Art influences: Ink Masters

As I’ve continued rediscovery of my art, it’s given me time to reflect on the ones who inspired me growing up and who continue inspiring me. One of the major influences is the comic book/manga medium. I grew up on comics, though I read almost exclusively manga these days, and at one point wanted to get a degree in Sequential Art from SCAD. I was accepted, but ended up pursuing a career in English instead: it was really a different world for artists in the 90s.

Todd McFarlane and Kelley Jones: Grim Dark

Todd McFarlane did a run on various Marvel comics, but Spawn was the clincher for me.

Comic book purists like to slam McFarlane and Jones for their over-the-top drawings, yet I found their work — particularly McFarland’s supernatural beings like Spawn and Ghost Rider — inspirational. I grew up with comic books, and thankfully my mom and dad were and still are big supporters of their daughters enjoying such activities. Even when times we tough, our dad found a way to give us comic books. If you want to get an idea about Spawn, check out the 90s animated TV show (warning: it doesn’t play around!).

Kelley Jones’ Batman artwork drew me in as a child. It’s a bit over-the-top for me now, but I can’t ignore the part it played.

For awhile, Jones’ gothic style was everywhere on variant after variant. It flooded the market, sadly, but I’ve never seen anything quite like it. He worked mostly on Batman under DC comics, but also on Sandman for Vertigo comics. His style is like a gothic woodcut, and I so badly wanted to imitate it as a kid! He’s the reason I took up inking in the first place.

Junji Ito: Master of Weird Horror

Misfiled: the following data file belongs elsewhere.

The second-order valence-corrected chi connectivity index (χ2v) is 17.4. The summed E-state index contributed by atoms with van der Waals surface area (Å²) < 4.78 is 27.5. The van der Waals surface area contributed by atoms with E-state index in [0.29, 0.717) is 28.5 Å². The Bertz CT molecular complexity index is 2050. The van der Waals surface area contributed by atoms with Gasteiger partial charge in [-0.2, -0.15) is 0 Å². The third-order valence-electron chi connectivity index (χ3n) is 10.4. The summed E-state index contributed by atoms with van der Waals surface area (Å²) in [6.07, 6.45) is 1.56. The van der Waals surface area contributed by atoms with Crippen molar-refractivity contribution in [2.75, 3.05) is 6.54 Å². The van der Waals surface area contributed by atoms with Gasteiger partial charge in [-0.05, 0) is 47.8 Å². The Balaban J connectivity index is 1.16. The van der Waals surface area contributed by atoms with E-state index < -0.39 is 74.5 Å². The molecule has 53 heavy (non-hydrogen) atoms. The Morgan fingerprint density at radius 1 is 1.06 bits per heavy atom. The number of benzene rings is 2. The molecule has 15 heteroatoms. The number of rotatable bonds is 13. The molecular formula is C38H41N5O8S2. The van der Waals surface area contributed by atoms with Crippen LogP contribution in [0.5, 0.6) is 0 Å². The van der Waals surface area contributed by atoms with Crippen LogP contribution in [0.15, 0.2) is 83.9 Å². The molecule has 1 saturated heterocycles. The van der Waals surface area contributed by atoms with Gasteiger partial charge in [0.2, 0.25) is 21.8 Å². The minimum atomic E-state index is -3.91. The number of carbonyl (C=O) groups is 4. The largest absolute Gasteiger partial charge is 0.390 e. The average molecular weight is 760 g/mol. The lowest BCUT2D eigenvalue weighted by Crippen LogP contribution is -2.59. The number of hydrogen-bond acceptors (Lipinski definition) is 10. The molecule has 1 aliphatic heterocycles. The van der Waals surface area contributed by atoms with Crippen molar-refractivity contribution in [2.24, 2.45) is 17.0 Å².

Just one of the amazing images from his classic manga Uzumaki.

One of my primary art crushes right now is on Junji Ito. All of his work is immeasurably detailed, and crafted with care in an amazing combination of realism and the strange. He finds ways to make the horror fit perfectly into the realistic world he creates, making the impact all the greater. His work is primarily inked drawings, and each done by hand. The time and detail he puts into each frame is something I can only hope to one day match, or at least emulate.

FYI: I taught Uzumaki last spring got an English 1102 class and it was wonderful to see how well even non-horror fans connected with his work. Most of my students had never read a comic in their life, let alone manga, so it opened a new world of appreciation for art. Here’s hoping someone there found Ito like I found Jones and McFarland so many years ago.

Do we share any of these art influences? How does the art you experience impact your style?

2 thoughts on “Art influences: Ink Masters

  1. It’s really cool to see artwork from all these folks side by side. They are so very different but similar, and now that you point it out, I can see where your influences come from! Very cool! 👏👏

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